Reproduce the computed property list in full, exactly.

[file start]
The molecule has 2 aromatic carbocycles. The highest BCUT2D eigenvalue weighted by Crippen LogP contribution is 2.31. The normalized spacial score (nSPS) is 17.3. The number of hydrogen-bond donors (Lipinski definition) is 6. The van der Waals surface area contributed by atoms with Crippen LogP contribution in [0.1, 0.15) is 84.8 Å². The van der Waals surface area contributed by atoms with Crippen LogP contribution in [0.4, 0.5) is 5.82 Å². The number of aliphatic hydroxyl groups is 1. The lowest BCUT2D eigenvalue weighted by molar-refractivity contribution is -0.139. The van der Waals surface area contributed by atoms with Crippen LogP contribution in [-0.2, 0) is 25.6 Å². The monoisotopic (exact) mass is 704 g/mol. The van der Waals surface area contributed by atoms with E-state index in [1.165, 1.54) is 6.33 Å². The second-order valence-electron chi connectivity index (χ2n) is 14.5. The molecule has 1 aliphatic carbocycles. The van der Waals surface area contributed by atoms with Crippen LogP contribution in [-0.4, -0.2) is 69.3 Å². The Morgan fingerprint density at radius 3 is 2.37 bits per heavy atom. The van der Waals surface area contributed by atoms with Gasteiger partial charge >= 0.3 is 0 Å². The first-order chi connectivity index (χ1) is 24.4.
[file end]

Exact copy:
The molecule has 2 aromatic carbocycles. The highest BCUT2D eigenvalue weighted by Crippen LogP contribution is 2.31. The normalized spacial score (nSPS) is 17.3. The number of hydrogen-bond donors (Lipinski definition) is 6. The van der Waals surface area contributed by atoms with Crippen LogP contribution in [0.1, 0.15) is 84.8 Å². The van der Waals surface area contributed by atoms with Crippen LogP contribution in [0.4, 0.5) is 5.82 Å². The number of aliphatic hydroxyl groups is 1. The lowest BCUT2D eigenvalue weighted by molar-refractivity contribution is -0.139. The van der Waals surface area contributed by atoms with Crippen LogP contribution in [-0.2, 0) is 25.6 Å². The monoisotopic (exact) mass is 704 g/mol. The van der Waals surface area contributed by atoms with E-state index in [1.165, 1.54) is 6.33 Å². The second-order valence-electron chi connectivity index (χ2n) is 14.5. The molecule has 1 aliphatic carbocycles. The van der Waals surface area contributed by atoms with Crippen LogP contribution in [-0.4, -0.2) is 69.3 Å². The Morgan fingerprint density at radius 3 is 2.37 bits per heavy atom. The van der Waals surface area contributed by atoms with Gasteiger partial charge >= 0.3 is 0 Å². The first-order chi connectivity index (χ1) is 24.4.